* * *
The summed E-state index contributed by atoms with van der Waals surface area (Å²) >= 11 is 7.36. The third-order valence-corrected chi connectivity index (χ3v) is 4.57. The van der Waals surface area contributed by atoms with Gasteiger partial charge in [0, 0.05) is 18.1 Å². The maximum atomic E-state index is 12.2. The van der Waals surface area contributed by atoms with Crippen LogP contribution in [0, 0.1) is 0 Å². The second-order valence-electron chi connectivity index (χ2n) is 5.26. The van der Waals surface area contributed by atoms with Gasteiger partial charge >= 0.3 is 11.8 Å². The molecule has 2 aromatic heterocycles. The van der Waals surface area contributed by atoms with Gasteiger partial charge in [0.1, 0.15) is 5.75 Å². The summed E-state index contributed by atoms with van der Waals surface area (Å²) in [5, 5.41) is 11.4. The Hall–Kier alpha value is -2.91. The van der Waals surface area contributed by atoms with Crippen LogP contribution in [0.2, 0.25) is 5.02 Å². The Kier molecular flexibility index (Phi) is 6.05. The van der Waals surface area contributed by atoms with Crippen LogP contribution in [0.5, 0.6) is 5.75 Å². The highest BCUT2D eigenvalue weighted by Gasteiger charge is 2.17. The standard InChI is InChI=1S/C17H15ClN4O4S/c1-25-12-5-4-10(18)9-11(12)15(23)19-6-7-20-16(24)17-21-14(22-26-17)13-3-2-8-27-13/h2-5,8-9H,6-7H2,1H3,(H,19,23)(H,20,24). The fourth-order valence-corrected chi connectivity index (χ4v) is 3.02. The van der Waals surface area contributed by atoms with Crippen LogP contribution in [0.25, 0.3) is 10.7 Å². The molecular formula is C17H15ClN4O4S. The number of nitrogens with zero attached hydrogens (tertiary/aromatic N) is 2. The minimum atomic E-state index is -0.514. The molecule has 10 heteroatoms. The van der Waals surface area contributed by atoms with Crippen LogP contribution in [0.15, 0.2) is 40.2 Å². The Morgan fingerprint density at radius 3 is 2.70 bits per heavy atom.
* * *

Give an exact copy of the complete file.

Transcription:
The summed E-state index contributed by atoms with van der Waals surface area (Å²) >= 11 is 7.36. The third-order valence-corrected chi connectivity index (χ3v) is 4.57. The van der Waals surface area contributed by atoms with Gasteiger partial charge in [0, 0.05) is 18.1 Å². The maximum atomic E-state index is 12.2. The van der Waals surface area contributed by atoms with Crippen LogP contribution in [0, 0.1) is 0 Å². The second-order valence-electron chi connectivity index (χ2n) is 5.26. The van der Waals surface area contributed by atoms with Gasteiger partial charge >= 0.3 is 11.8 Å². The molecule has 2 aromatic heterocycles. The van der Waals surface area contributed by atoms with Gasteiger partial charge in [0.1, 0.15) is 5.75 Å². The summed E-state index contributed by atoms with van der Waals surface area (Å²) in [5, 5.41) is 11.4. The Hall–Kier alpha value is -2.91. The van der Waals surface area contributed by atoms with Crippen LogP contribution in [0.2, 0.25) is 5.02 Å². The Kier molecular flexibility index (Phi) is 6.05. The van der Waals surface area contributed by atoms with Crippen LogP contribution in [0.5, 0.6) is 5.75 Å². The highest BCUT2D eigenvalue weighted by Gasteiger charge is 2.17. The standard InChI is InChI=1S/C17H15ClN4O4S/c1-25-12-5-4-10(18)9-11(12)15(23)19-6-7-20-16(24)17-21-14(22-26-17)13-3-2-8-27-13/h2-5,8-9H,6-7H2,1H3,(H,19,23)(H,20,24). The fourth-order valence-corrected chi connectivity index (χ4v) is 3.02. The van der Waals surface area contributed by atoms with Crippen LogP contribution in [0.25, 0.3) is 10.7 Å². The molecular formula is C17H15ClN4O4S. The number of nitrogens with zero attached hydrogens (tertiary/aromatic N) is 2. The minimum atomic E-state index is -0.514. The molecule has 10 heteroatoms. The van der Waals surface area contributed by atoms with Crippen LogP contribution in [0.15, 0.2) is 40.2 Å². The Morgan fingerprint density at radius 3 is 2.70 bits per heavy atom.